And so there was a need, from the speaker to the Prime Minister to the president, to find new leaders. And the result was -- another widely respected Sunni, Salim Jabouri, became the new parliamentary speaker, and Iraq chose Fuad Masum, a well-respected Kurdish senior statesman, to be the new president. And he stuck to his convictions under enormous pressure -- because you know how the process works -- he, the president, is the one that then turns to one of the factions to form a government.
That's a cute, albeit incomplete, rendering of history.
I have no problem with Osama al-Nujaifi.
But he didn't step down as Speaker of Parliament for the good of the country.
He stepped down to become one of Iraq's three vice presidents.
That's actually a higher position than Speaker of Parliament.
It has more powers, much more powers.
Including the power to kill legislation after Parliament's passed it.
It was 2009 when then-Vice President Tareq al-Hashemi demonstrated that power wasn't just in theory but actual by killing a just-passed election law (and pushing the national elections back from 2009 to 2010 in the process) when he felt the election law did not adequately represent Iraqi refugees (which were predominately Sunni).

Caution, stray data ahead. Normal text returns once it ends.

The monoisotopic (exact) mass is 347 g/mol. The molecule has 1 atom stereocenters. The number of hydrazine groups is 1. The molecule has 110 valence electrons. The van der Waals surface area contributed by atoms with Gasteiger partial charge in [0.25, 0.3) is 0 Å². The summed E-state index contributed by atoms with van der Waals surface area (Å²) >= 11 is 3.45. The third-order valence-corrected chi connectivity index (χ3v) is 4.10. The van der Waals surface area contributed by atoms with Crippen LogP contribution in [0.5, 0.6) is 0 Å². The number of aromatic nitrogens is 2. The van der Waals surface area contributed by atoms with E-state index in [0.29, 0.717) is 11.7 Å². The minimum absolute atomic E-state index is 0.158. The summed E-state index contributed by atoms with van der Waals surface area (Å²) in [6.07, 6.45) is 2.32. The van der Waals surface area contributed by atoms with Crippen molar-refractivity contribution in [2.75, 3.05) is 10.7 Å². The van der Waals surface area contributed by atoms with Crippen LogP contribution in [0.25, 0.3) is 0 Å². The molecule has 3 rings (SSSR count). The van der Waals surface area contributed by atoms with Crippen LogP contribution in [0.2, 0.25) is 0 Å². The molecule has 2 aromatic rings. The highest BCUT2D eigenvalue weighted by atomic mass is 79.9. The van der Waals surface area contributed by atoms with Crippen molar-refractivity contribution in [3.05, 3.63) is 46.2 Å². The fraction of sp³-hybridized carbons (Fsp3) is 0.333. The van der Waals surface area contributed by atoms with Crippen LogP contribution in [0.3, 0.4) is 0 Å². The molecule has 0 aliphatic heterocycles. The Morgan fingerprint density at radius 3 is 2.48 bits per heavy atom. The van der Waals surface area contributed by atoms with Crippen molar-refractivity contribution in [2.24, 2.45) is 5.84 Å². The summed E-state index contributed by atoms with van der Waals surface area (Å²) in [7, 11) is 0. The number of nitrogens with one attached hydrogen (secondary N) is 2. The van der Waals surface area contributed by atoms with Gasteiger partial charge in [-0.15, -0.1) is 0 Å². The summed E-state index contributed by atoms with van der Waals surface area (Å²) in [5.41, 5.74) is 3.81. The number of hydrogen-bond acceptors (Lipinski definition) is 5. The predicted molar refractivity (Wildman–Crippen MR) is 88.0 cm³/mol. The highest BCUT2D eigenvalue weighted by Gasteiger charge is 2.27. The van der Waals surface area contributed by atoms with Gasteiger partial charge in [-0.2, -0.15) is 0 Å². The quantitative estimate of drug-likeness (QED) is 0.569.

Joe likes to pretend the government changed but it didn't.
In 2010, the only change was Osama al-Nujaifi.
Everyone else stayed in their same positions.
There was shuffling but that was all.
Yes, Iraq finally got a new president.
But that wasn't due to a vote.
That was due to the idiot Jalal Talabani.
He can't eat right.
He thinks he can visit the US and they can suck out his cholesterol and make him all better and he can then eat mountains of unhealthy food a day.
Didn't work out for him.
Suffered a massive stroke.
Which his family lied about.
Jalal was whisked off to Germany.
They'd sit fat boy up for some photos every now and then -- just like Weekend At Bernie's, as Arabic social media noted in real time.
Iraq had no president.
The Constitution was ignored -- in part because the Talabani family lied repeatedly, insisting Jalal's health wasn't that bad and hwas improving. He was out of the country for basically a year and a half. And when he finally returned, he still couldn't assume his duties (or speak in public).
So there was never any doubt that Iraq would have a new president.
The thug who brought Iraq to ruin?
He is no longer prime minister.
Don't throw that confetti just yet.
He is now one of Iraq's three vice presidents. (And he continues to occupy the home/castle of the prime minister. Since August, he's refused to move out.)
Osama became another. Ayad Allawi, another former prime minister of Iraq, is the third.
Where's the change Joe Biden's talking about?